Co-writing with AI - 3: Help Me
In my opinion, and open-ended horror story makes for a better horror story. Here’s our attempt at co-writing a meta-horror film with AI.
I had grown accustomed to the creaking. It was always a little windy in these parts and the house was old. I got up and went to the kitchen to start heating dinner, leaving the TV on in the living room. It was about 6 in the evening and Micah, my husband would be home soon. I had quit my job as a kindergarten teacher to move here with him. I’d allowed myself a little self-righteous pride for my move, especially because he seemed genuinely grateful. I was simmering in what I thought was a daydream about our other possible life when the creaking happened again, this time somewhere above my head. This is the first time it came from there this particular area of the house. I went to the living room to turn off the television, and as I did, I heard it again, only louder. And then there was a crash upstairs, like something had fallen… or been thrown.
I instinctively called out for Micah, but he hadn’t gotten home. I froze for a while, this couldn’t have been the wind. I called Micah from the threshold of my kitchen. There was some irrational security in this spot. He didn’t answer, he was wither driving or putting in extra time as the new TV executive that he was. He had started working with some ad film production company in India and he probably had to make an impression. I held my breathe and decided to go upstairs and check things out, even if that meant being a little bit brave. I was armed with a kitchen knife and a can of soup. I figured that if there was an intruder, the noise would have drawn them downstairs by now. I crept up the stairs, telling myself that if anything happened, I could always throw the can of soup at them and make a run for it.
When I reached the top of the stairs, I looked down the hallway and saw that our bedroom door was open. It hadn’t been open when I left to start dinner. And then I heard something coming from inside the room. It sounded like… sobbing? I inched closer to the door and peered inside. And that’s when I saw her. A woman, sobbing on our bed. Dressed in party gown from what I estimated was the 1st half of the last century and with mascara smeared all over her face, she looked up at me with a dead and stale terror in her eyes, and I felt my heart drop into my stomach. I didn’t know who she was or how she had gotten into our house, but I knew one thing for sure, that this was probably why we got a house fit for a family of 6 for the price that we did. She stopped sobbing when we saw and said something unintelligible. Next thing I knew I was lying on the floor and Micah was splashing water on my face. I could hear him breathing hard.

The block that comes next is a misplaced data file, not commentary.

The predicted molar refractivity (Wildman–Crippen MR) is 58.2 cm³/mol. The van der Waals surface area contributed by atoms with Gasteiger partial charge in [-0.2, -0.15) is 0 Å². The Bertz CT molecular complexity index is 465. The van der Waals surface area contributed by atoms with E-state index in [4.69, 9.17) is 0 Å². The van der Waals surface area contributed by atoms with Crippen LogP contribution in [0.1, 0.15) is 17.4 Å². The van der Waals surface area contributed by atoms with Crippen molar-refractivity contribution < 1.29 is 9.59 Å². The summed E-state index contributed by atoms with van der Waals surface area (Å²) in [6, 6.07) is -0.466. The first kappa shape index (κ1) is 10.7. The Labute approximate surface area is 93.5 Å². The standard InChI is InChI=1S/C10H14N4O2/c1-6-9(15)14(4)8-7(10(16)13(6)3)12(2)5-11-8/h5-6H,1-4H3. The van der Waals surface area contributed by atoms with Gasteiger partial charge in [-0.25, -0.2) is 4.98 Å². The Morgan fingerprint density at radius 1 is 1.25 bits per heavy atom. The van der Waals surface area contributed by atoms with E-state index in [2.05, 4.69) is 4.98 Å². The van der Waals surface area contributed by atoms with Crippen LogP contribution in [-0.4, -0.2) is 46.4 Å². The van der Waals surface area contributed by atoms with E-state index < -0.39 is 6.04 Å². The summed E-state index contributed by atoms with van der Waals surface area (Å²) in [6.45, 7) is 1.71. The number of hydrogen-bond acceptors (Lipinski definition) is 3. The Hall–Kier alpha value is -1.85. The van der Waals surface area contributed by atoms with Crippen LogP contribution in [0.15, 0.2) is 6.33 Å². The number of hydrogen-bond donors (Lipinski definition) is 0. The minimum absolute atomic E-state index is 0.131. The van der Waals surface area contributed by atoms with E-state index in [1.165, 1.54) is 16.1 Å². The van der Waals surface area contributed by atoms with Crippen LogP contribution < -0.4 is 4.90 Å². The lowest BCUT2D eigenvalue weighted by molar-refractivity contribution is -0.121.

“What the hell happened?” He demanded. “I came home and found you passed out at the foot of the stairs with a can of soup in your hand.”
I tried to get up and tell him what I had seen, but my head was swimming and I couldn’t make the words come out. He helped me onto the side of the bed. The last thing I remember was the muddy sound that came from the bedroom ladies mouth. I gestured Micah to get my inhaler. But before he could leave the room I told him to forget it. I was too scared right now to be left alone. I start sobbing. Micah looks at me with a mix of terror and confusion in his eyes, but he doesn’t say anything. And then the screaming starts.
It’s coming from downstairs. We both look at each other and then make a run for it. As we reach the top of the stairs I can see movement downstairs. And then I see her again. She still has that vacant horror on her face but she’s not sobbing or saying anything. But this time there’s blood on her vintage dress. I turn very slowly back to Micah. He’s gone. I don’t know where he went, or how he got there. But I’m alone with her. And whatever else is happening in this house, I know one thing for sure. I’m not safe here anymore. “What do you want?” I say softly. I feel an asthma attack building up in my chest.
“I want to go home,” she answers. And then she starts to cry again.
I don’t know what to do or say. I can’t leave her here alone, but I can’t stay with her either. She looks up at me and says, “Please help me.” And then she starts to scream again.
I don’t know what to do. I can’t leave her alone, but I can’t stay with her either. She looks up at me and says, “Please help”. “PLEASE HELP!” she repeats and keeps repeating that till the words congeal into into a loud muddy sizzle. It grows deafening. I put my hands over my ears till I think I start to get dizzy.
Then I’m waking up again. We’re back in the bedroom, in the exact same position we were 5 minutes earlier.
“What the hell happened?” Micah demands again. “I came home and found you passed out at the foot of the stairs with a can of soup in your hand.” I look at the can of soup. It’s still on the floor where I left it. But there’s something different about it this time. The can is dented, as if it had been hit with a hard object.
My fear makes way for confusion. I try to formulate a sentence but I see Micah do the exact same things he did a while back. I gesture him to get my inhaler but this time I don’t stop him from leaving. The air is heavy and I feel her sitting next to me, in my peripheral vision, on the bed. I hear her loud spasmodic gasps. I close my eyes, partially out of fear and partially to keep my nerves. “Why are you doing this?” I ask her. “Why wont you HELP ME?!” she shouts back, forcing me to open my eyes. She’s gone and Micah turns into the room, inhaler in hand.
The can of soup is gently rolling back and forth on the floor, just so slightly.
Turns out AI is more about the jump scares than existential tension. Did we scare you? A little?